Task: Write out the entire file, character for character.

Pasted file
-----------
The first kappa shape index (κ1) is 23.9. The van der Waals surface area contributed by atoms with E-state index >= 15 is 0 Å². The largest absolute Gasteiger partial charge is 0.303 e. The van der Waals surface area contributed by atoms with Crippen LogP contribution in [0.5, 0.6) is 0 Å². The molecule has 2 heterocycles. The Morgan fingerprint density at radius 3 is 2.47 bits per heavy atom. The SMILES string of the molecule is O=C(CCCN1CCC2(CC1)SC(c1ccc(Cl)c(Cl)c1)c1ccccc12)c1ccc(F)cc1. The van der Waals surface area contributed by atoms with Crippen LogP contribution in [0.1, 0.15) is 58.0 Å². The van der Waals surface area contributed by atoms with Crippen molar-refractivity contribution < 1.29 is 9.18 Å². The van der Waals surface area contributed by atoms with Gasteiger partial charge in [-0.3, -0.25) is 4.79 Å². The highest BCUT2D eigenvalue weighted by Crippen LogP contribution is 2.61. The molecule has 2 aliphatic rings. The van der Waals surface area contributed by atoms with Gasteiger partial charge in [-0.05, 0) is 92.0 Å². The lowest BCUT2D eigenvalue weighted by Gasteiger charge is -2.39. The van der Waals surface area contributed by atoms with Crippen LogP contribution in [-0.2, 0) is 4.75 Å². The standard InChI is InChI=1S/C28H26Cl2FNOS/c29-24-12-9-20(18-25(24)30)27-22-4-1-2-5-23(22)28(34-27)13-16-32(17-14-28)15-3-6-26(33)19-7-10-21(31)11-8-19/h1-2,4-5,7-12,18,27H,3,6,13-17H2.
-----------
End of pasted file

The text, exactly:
The first kappa shape index (κ1) is 23.9. The van der Waals surface area contributed by atoms with E-state index >= 15 is 0 Å². The largest absolute Gasteiger partial charge is 0.303 e. The van der Waals surface area contributed by atoms with Crippen LogP contribution in [0.5, 0.6) is 0 Å². The molecule has 2 heterocycles. The Morgan fingerprint density at radius 3 is 2.47 bits per heavy atom. The SMILES string of the molecule is O=C(CCCN1CCC2(CC1)SC(c1ccc(Cl)c(Cl)c1)c1ccccc12)c1ccc(F)cc1. The van der Waals surface area contributed by atoms with Crippen LogP contribution in [0.1, 0.15) is 58.0 Å². The van der Waals surface area contributed by atoms with Crippen molar-refractivity contribution < 1.29 is 9.18 Å². The van der Waals surface area contributed by atoms with Gasteiger partial charge in [-0.3, -0.25) is 4.79 Å². The highest BCUT2D eigenvalue weighted by Crippen LogP contribution is 2.61. The molecule has 2 aliphatic rings. The van der Waals surface area contributed by atoms with Gasteiger partial charge in [-0.05, 0) is 92.0 Å². The lowest BCUT2D eigenvalue weighted by Gasteiger charge is -2.39. The van der Waals surface area contributed by atoms with Crippen LogP contribution in [-0.2, 0) is 4.75 Å². The standard InChI is InChI=1S/C28H26Cl2FNOS/c29-24-12-9-20(18-25(24)30)27-22-4-1-2-5-23(22)28(34-27)13-16-32(17-14-28)15-3-6-26(33)19-7-10-21(31)11-8-19/h1-2,4-5,7-12,18,27H,3,6,13-17H2.